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ITAT on Set-Off of Capital Loss via Sham Transaction against Capital Gain

DCIT Vs M/s. B S. Infosolution Pvt. Ltd (ITAT Delhi)

ITAT Held that No prudent person with some commercial prudence would pay a hefty premium of Rs. 190/- on a book value of Rs. 82/-, hold it for one year, and then sell the same shares at book value.

Further Though the premium is justified by a valuation report, but the same appears to be a self- serving document because a company which is incorporated in January 2011 cannot fetch a hefty premium of Rs. 190/- in a span of three months.

 The same property was the subject matter of two distinct transactions – one with QIPL and the other with CRPL, though ultimately the property was sold to QIPL. This means that when the assessee received part consideration from QIPL, it was well aware that the transaction is going to result into capital gains and to avoid such capital gains liability the assessee used CRPL and VBPL as conduits to generate loss in shares to be set off against the capital gain. Thus, the surrounding circumstances and human probabilities are to be taken into account while considering the evidences emanating from the records.

Hon’ble Karnataka High Court in the case of WIPRO Ltd 50 Taxmann.com 421 While disallowing the claim of Capital loss the High Court has also held as under:.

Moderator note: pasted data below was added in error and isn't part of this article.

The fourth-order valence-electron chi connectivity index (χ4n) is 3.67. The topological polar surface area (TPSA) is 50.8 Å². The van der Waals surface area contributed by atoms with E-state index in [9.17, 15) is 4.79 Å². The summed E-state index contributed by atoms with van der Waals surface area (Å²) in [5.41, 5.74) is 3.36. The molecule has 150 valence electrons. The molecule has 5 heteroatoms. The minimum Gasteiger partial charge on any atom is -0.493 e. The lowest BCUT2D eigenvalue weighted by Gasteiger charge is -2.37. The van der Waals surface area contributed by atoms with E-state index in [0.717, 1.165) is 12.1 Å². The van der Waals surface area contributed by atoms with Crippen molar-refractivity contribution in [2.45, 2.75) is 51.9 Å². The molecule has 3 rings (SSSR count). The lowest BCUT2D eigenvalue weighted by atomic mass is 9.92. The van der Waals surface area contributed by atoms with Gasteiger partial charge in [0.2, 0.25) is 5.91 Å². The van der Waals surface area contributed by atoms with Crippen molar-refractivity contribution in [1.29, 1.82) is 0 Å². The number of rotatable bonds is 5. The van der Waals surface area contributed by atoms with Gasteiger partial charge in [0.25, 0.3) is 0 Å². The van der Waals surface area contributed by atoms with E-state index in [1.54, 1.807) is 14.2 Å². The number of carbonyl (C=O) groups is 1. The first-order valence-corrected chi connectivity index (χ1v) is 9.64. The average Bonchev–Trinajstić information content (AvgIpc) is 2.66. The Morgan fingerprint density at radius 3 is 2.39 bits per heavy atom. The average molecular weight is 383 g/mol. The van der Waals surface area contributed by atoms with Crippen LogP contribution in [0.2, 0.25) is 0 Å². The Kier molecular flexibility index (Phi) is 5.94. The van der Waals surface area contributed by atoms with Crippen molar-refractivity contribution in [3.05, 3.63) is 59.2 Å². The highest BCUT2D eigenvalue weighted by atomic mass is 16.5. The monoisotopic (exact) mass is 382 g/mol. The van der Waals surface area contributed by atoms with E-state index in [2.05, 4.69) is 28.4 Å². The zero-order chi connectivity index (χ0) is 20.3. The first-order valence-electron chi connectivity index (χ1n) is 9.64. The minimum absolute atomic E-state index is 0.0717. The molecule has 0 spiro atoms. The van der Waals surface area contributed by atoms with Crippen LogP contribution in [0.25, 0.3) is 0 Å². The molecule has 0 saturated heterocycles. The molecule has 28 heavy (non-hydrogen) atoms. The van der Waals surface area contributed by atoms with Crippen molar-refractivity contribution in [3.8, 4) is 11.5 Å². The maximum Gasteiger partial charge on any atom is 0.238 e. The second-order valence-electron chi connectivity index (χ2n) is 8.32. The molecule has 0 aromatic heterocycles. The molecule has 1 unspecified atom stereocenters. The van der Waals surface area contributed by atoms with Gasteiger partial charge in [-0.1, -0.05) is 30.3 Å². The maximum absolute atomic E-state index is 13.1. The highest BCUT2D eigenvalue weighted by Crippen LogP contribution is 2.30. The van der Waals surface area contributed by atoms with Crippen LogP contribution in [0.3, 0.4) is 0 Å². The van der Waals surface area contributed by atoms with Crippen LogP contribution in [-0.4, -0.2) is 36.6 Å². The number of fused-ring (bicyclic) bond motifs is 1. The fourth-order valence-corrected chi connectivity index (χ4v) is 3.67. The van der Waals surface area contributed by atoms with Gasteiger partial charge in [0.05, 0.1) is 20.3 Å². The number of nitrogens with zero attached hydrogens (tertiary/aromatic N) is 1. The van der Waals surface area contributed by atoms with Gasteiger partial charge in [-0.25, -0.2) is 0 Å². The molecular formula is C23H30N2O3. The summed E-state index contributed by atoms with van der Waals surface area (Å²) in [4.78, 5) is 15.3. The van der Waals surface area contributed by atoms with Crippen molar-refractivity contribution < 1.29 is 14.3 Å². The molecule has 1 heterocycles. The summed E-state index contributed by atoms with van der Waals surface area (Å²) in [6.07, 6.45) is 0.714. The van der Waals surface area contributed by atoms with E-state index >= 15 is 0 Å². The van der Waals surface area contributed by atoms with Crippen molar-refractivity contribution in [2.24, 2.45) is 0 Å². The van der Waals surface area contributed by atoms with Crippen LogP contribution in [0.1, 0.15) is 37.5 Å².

“It is a devise adopted to evade payment of tax on the capital gains earned by the assessee company. Though the proximity of the date between the sale of shares and purchase of shares and disinvestment alone cannot be a criteria to hold the transaction is a sham transaction and the profit earned from sale of shares in WNL is real and loss incurred by the sale of shares is also real and though there was no bar for sale of shares at throw away price and sometimes, the businessman act in undue exercise and hasty and without any rationale any one of them is not sufficient to hold a transaction as sham transaction. But the cumulative effect of all these instances unequivocally points out the real intention behind this transaction and leads to a irresistible conclusion that this tax planning is done with the intention to avoid payment of tax on capital gains and it is not a case of legitimate tax planning but a devise to avoid payment of tax. ”

Considering the sequence of events discussed hereinabove,  we have no hesitation to hold that the share transaction is nothing but a sham transaction, a colourable device to avoid capital gains tax liability and, therefore, has to be ignored.

FULL TEXT OF THE ITAT JUDGMENT

With this appeal, the Revenue has challenged the correctness of the order of the Commissioner of Income Tax [Appeals] -2, New Delhi dated 19.02.2016 pertaining to assessment year 2012-13.

2. The sole grievance of the Revenue is that the CIT(A) erred in deleting the addition of Rs. 5,18,68,407/- on account of disallowance of assessee’s claim of long term capital loss.

3. Facts, as emanating from the records, show that during the year under consideration, the assessee has sold a property bearing No. A-8, Sector 68, Noida, Gautam Budh Nagar to M/s Q.A. Infotech Pvt Ltd [QIPL] for a total consideration of Rs. 9.60 crores. On such sale, capital gain of Rs. 3,48,39,960/- was declared. The AO found that the said capital gain was set off against the claim of loss of Rs. 5,18,68,407/- incurred on the sale of shares.